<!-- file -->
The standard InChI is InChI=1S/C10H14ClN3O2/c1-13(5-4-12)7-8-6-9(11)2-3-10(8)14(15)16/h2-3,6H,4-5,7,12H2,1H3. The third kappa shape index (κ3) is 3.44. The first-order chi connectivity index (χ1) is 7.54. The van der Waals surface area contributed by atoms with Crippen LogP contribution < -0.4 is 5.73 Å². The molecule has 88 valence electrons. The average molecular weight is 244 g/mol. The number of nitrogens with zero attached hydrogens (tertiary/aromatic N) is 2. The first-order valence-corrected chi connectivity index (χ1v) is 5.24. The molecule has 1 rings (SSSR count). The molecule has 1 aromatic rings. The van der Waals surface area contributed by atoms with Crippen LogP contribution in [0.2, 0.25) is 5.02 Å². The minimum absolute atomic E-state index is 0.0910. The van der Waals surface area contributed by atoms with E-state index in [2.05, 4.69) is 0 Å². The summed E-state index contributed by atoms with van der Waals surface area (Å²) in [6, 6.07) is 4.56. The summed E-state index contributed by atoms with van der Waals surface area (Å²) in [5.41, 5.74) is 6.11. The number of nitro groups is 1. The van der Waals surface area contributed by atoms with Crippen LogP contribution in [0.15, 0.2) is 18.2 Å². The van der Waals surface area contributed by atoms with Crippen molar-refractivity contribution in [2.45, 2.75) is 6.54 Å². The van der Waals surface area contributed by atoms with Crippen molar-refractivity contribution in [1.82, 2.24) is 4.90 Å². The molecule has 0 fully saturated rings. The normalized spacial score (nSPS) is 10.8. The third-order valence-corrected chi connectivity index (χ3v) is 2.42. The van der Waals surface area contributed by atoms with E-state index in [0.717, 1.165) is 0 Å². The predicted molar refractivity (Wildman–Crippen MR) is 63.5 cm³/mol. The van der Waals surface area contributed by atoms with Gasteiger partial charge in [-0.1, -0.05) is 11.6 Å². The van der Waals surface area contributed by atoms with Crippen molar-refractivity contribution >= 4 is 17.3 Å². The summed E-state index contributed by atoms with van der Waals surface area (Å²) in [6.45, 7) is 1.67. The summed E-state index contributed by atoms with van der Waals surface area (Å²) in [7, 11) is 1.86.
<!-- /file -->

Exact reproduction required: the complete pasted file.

The standard InChI is InChI=1S/C10H14ClN3O2/c1-13(5-4-12)7-8-6-9(11)2-3-10(8)14(15)16/h2-3,6H,4-5,7,12H2,1H3. The third kappa shape index (κ3) is 3.44. The first-order chi connectivity index (χ1) is 7.54. The van der Waals surface area contributed by atoms with Crippen LogP contribution < -0.4 is 5.73 Å². The molecule has 88 valence electrons. The average molecular weight is 244 g/mol. The number of nitrogens with zero attached hydrogens (tertiary/aromatic N) is 2. The first-order valence-corrected chi connectivity index (χ1v) is 5.24. The molecule has 1 rings (SSSR count). The molecule has 1 aromatic rings. The van der Waals surface area contributed by atoms with Crippen LogP contribution in [0.2, 0.25) is 5.02 Å². The minimum absolute atomic E-state index is 0.0910. The van der Waals surface area contributed by atoms with E-state index in [2.05, 4.69) is 0 Å². The summed E-state index contributed by atoms with van der Waals surface area (Å²) in [6, 6.07) is 4.56. The summed E-state index contributed by atoms with van der Waals surface area (Å²) in [5.41, 5.74) is 6.11. The number of nitro groups is 1. The van der Waals surface area contributed by atoms with Crippen LogP contribution in [0.15, 0.2) is 18.2 Å². The van der Waals surface area contributed by atoms with Crippen molar-refractivity contribution in [2.45, 2.75) is 6.54 Å². The van der Waals surface area contributed by atoms with Crippen molar-refractivity contribution in [1.82, 2.24) is 4.90 Å². The molecule has 0 fully saturated rings. The normalized spacial score (nSPS) is 10.8. The third-order valence-corrected chi connectivity index (χ3v) is 2.42. The van der Waals surface area contributed by atoms with E-state index in [0.717, 1.165) is 0 Å². The predicted molar refractivity (Wildman–Crippen MR) is 63.5 cm³/mol. The van der Waals surface area contributed by atoms with Gasteiger partial charge in [-0.1, -0.05) is 11.6 Å². The van der Waals surface area contributed by atoms with Crippen molar-refractivity contribution >= 4 is 17.3 Å². The summed E-state index contributed by atoms with van der Waals surface area (Å²) in [6.45, 7) is 1.67. The summed E-state index contributed by atoms with van der Waals surface area (Å²) in [7, 11) is 1.86.